16:55 | Graph Realization of Distance Sets ABSTRACT. The Distance Realization problem is defined as follows. Given an $n \times n$ matrix $D$ of nonnegative integers, interpreted as inter-vertex distances, find an $n$-vertex weighted or unweighted graph $G$ realizing $D$, i.e., whose inter-vertex distances satisfy $\dist_G(i,j)=D_{i,j}$ for every $1\le i<j\le n$, or decide that no such realizing graph exists. The problem was studied for general weighted and unweighted graphs, as well as for cases where the realizing graph is restricted to a specific family of graphs (e.g., trees or bipartite graphs). An extension of Distance Realization that was studied in the past is where each entry in the matrix $D$ may contain a \emph{range} of consecutive permissible values. We refer to this extension as Range Distance Realization (or Range-DR). Restricting each range to at most $k$ values yields the problem $k$-Range Distance Realization (or $k$-Range-DR). The current paper introduces a new extension of Distance Realization, in which each entry $D_{i,j}$ of the matrix may contain an arbitrary set of acceptable values for the distance between $i$ and $j$. We refer to this extension as Set Distance Realization (Set-DR), and to the restricted problem where each entry may contain at most $k$ values as $k$-Set Distance Realization (or $k$-Set-DR). We first show that 2-Rnage-DR is NP-hard for unweighted graphs (implying the same for 2-Set-DR). Next we prove that 2-Set-DR is NP-hard for unweighted and weighted trees. We then explore Set-DR where the realization is restricted to the families of stars, paths, or cycles. For the weighted case, our positive results are that for each of these families there exists a polynomial time algorithm for 2-Set-DR. On the hardness side, we prove that 6-Set-DR is NP-hard for stars and 5-Set-DR is NP-hard for paths and cycles. For the unweighted case, our results are the same, except for the case of unweighted stars, for which $k$-Set-DR is polynomially solvable for any $k$. |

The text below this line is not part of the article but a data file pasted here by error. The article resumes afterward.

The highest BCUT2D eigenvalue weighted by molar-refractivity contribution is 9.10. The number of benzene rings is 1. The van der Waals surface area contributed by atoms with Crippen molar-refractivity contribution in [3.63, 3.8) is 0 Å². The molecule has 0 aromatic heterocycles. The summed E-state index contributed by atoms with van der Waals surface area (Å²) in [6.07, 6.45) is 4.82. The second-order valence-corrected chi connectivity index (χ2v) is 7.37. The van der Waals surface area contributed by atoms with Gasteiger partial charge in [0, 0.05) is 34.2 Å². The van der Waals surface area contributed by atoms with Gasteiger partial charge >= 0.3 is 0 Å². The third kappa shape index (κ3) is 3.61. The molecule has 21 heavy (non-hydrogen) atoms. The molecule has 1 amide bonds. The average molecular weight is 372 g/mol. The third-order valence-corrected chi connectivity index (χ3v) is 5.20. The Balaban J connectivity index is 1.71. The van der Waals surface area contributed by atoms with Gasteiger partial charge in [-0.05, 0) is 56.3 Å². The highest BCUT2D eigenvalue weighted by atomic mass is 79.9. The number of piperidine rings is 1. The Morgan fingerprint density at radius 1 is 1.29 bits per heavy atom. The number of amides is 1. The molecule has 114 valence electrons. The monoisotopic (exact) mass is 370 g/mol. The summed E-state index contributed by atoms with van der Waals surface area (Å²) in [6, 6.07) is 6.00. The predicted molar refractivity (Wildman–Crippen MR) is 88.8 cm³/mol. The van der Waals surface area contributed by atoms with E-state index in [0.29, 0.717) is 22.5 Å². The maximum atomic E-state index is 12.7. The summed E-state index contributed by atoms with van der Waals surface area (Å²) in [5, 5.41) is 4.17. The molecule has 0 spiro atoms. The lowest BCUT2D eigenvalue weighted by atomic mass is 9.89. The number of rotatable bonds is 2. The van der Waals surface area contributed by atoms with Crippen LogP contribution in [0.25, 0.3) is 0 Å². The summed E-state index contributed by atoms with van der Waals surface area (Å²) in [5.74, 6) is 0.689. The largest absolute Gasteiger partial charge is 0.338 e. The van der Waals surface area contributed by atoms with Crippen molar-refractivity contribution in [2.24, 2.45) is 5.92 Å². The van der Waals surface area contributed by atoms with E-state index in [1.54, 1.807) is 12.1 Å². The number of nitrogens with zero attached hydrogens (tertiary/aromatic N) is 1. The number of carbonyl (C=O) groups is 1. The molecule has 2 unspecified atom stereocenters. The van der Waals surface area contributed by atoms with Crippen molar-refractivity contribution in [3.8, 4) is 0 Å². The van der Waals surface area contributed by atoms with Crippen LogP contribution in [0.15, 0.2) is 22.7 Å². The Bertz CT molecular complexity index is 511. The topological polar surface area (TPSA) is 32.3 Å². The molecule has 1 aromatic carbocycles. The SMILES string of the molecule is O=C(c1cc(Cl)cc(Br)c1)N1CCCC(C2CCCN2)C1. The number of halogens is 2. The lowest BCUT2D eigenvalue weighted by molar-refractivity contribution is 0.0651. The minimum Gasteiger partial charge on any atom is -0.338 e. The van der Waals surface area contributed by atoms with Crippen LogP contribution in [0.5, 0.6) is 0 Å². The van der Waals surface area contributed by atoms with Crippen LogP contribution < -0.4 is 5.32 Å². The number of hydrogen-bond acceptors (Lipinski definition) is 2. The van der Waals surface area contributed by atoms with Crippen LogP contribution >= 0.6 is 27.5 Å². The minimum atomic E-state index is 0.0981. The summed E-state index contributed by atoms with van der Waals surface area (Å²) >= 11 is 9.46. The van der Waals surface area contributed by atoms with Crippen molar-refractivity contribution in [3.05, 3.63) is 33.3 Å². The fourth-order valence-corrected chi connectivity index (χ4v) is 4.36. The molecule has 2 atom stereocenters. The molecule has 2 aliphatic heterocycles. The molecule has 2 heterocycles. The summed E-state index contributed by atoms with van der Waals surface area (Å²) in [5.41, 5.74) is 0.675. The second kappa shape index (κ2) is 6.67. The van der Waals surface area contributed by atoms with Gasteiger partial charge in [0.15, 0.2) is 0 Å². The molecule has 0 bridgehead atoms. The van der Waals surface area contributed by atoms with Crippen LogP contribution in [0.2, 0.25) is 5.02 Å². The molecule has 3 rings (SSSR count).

17:20 | The complexity of computing optimum labelings for temporal connectivity PRESENTER: Nina Klobas ABSTRACT. A graph is temporally connected if there exists a strict temporal path, i.e. a path whose edges have strictly increasing labels, from every vertex $u$ to every other vertex $v$. In this paper we study temporal design problems for undirected temporally connected graphs. The basic setting of these optimization problems is as follows: given a connected undirected graph $G$, what is the smallest number $|\lambda|$ of time-labels that we need to add to the edges of $G$ such that the resulting temporal graph $(G,\lambda)$ is temporally connected? As it turns out, this basic problem, called MINIMUM LABELING (ML), can be optimally solved in polynomial time. However, exploiting the temporal dimension, the problem becomes more interesting and meaningful in its following variations, which we investigate in this paper. First we consider the problem MINIMUM AGED LABELING (MAL) of temporally connecting the graph when we are given an upper-bound on the allowed age (i.e. maximum label) of the obtained temporal graph $(G,\lambda)$. Second we consider the problem MINIMUM STEINER LABELING (MSL), where the aim is now to have a temporal path between any pair of ``important'' vertices which lie in a subset $R\subseteq V$, which we call the terminals. This relaxed problem resembles the problem STEINER TREE in static (i.e. non-temporal) graphs. However, due to the requirement of strictly increasing labels in a temporal path, STEINER TREE is not a special case of MSL. Finally we consider the age-restricted version of MSL, namely MINIMUM AGED STEINER LABELING (MASL). Our main results are threefold: we prove that (i) MAL becomes NP-complete on undirected graphs, while (ii) MASL becomes W[1]-hard with respect to the number $|R|$ of terminals. On the other hand we prove that (iii) although the age-unrestricted problem MSL remains NP-hard, it is in FPT with respect to the number $|R|$ of terminals. That is, adding the age restriction, makes the above problems strictly harder (unless P=NP or W[1]=FPT). |